African Marine Mammal Conservation Organization (AMMCO)

African Marine Mammal Conservation Organization (AMMCO) is working to make Central Africa’s coastal and aquatic environments safe for marine wildlife.

At A Glance

African Marine Mammal Conservation Organization (AMMCO) is working to make the coastal and aquatic environments of Central Africa safe for marine wildlife.

AMMCO’s mission is to contribute to the protection of the aquatic megafauna and their habitats in Central Africa by improving the scientific knowledge and involving fishers and other stakeholders in sustainable fisheries and responsible watershed-use.

To achieve its mission, AMMCO’s team have been implementing four strategies including applied research and monitoring, integrated management, awareness and capacity building along their study sites in coastal, freshwater, and littoral areas of Cameroon.

AMMCO’s target species are any aquatic megafauna living on Cameroon’s marine and freshwater ecosystems, however its efforts are focused on the African manatee, sea turtles, sharks and rays because they are more threatened locally than the other aquatic megafauna species.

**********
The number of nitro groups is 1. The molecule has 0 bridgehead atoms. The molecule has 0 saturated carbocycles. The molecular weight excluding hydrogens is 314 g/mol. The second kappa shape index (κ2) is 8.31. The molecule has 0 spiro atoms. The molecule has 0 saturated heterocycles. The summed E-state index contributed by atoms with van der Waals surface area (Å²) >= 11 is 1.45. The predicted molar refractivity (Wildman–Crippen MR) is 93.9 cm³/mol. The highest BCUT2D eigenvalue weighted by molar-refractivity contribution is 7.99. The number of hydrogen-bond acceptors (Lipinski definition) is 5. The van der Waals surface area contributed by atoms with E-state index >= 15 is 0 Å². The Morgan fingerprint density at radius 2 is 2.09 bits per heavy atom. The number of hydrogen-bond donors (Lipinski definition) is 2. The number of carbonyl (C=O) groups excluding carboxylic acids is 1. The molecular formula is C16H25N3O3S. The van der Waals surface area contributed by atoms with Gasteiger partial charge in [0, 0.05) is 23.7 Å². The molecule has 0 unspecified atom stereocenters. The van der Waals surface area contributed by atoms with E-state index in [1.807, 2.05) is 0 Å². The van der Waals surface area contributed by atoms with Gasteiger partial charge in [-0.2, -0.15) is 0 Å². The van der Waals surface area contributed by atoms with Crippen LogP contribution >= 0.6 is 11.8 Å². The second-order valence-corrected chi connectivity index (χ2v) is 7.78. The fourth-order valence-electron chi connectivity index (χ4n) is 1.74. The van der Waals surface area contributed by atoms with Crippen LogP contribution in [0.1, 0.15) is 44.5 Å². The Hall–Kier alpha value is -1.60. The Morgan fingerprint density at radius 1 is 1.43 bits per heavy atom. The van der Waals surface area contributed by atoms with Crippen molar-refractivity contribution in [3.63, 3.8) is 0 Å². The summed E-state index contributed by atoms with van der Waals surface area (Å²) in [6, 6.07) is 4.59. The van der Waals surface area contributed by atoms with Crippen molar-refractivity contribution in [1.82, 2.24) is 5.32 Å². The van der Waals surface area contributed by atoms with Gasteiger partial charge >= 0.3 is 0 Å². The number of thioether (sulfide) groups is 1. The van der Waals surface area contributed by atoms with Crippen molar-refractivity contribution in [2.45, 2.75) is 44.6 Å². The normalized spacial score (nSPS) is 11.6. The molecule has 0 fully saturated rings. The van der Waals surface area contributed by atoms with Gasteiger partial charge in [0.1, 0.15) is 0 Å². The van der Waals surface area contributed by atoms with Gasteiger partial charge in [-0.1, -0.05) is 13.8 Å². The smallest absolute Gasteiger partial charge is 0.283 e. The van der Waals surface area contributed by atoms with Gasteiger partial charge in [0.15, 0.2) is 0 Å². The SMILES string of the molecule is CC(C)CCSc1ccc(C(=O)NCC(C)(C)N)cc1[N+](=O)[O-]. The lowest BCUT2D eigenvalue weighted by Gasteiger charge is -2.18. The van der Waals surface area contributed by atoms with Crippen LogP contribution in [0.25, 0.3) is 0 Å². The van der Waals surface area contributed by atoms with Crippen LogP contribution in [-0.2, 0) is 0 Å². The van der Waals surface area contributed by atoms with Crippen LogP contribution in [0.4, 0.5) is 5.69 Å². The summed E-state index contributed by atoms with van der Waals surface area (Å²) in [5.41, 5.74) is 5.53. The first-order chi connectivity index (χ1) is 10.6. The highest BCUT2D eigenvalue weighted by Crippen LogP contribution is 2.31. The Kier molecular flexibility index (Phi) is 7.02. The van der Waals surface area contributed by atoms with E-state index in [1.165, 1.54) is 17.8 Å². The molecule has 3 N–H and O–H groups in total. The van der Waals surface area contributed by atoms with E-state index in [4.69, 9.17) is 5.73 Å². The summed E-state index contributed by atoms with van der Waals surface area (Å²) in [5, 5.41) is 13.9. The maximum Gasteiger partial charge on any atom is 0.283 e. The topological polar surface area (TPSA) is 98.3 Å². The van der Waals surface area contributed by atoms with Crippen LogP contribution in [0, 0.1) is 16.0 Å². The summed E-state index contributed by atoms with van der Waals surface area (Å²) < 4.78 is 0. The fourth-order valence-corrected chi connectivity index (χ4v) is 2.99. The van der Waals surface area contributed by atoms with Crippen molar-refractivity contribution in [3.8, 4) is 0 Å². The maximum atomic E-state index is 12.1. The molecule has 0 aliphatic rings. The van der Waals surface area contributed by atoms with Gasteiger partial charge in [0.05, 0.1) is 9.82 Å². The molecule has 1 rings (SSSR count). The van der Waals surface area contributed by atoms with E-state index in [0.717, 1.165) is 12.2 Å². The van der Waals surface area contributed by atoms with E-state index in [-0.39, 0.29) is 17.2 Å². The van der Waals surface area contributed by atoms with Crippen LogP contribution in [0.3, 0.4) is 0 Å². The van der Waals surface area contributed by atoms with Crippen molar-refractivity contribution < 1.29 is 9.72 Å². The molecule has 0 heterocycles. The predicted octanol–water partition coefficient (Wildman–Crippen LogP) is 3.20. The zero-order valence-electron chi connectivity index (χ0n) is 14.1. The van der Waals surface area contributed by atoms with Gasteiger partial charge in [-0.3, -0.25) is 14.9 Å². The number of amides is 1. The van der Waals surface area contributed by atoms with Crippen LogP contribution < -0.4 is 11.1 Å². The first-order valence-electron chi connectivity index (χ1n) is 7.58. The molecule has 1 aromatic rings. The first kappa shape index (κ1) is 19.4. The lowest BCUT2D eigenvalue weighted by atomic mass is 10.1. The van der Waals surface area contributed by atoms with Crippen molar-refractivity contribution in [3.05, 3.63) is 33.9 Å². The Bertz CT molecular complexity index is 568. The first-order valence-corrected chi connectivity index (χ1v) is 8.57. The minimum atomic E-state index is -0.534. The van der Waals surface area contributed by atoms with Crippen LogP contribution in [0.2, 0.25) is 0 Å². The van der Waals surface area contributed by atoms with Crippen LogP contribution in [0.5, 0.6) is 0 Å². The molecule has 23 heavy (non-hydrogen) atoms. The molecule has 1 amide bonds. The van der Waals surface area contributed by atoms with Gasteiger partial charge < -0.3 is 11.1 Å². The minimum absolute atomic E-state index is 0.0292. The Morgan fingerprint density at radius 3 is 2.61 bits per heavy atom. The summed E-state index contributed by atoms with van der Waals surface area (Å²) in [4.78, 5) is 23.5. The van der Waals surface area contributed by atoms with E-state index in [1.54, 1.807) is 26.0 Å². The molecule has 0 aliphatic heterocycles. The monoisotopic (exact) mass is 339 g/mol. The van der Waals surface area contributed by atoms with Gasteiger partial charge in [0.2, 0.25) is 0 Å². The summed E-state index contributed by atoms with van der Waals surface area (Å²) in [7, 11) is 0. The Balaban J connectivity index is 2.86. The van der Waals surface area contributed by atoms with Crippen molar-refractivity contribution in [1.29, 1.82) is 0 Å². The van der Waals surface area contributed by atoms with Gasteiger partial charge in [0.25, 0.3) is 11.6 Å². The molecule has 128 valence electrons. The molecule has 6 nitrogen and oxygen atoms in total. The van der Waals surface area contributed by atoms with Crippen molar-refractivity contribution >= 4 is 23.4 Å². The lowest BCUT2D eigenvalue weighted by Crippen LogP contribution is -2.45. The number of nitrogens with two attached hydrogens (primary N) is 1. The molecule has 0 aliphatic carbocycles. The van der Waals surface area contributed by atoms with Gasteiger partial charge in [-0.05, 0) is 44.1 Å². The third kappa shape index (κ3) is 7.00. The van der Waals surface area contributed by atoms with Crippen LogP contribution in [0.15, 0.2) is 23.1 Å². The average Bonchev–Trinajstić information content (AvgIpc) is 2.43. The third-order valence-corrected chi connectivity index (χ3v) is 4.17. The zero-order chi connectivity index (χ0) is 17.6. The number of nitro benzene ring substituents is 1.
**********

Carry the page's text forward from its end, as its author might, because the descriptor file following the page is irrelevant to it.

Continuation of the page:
Since 2015, AMMCO have been raising awareness of two protected areas (Douala-Edea and Lake Ossa Wildlife Reserves) through environmental education in three local high schools, reaching over 1500 students every year.

AMMCO have worked in collaboration with the conservation office of the Lake Ossa Wildlife Reserve and Zoological Society of London over the past few years to establish no-fishing zones in Lake Ossa. Lake Ossa is a 4,000ha wildlife reserve in Littoral, Cameroon, well-known for its important population of African manatee as well as freshwater turtles, crocodiles, monitor lizards, snakes, and many aquatic bird species. AMMCO has collected and provided valuable spatial data on the habitat use by fishers and manatees and determined areas that should be set as no-fishing zones to reduce accidental manatee capture.

Before AMMCO began surveying manatee presence in Lake Ossa, there was no monitoring data on manatees in Cameroon. In 2016, the team developed the first bathymetric map of Lake Ossa and updated information on its eutrophication status, which will be useful to guide decision-making for the conservation and sustainable use of the lake.

Synchronicity Earth’s Congo Basin Programme is supporting the expansion of AMMCO’s activities in Lake Ossa to other important aquatic habitats for the African manatee such as the lower Nkam River.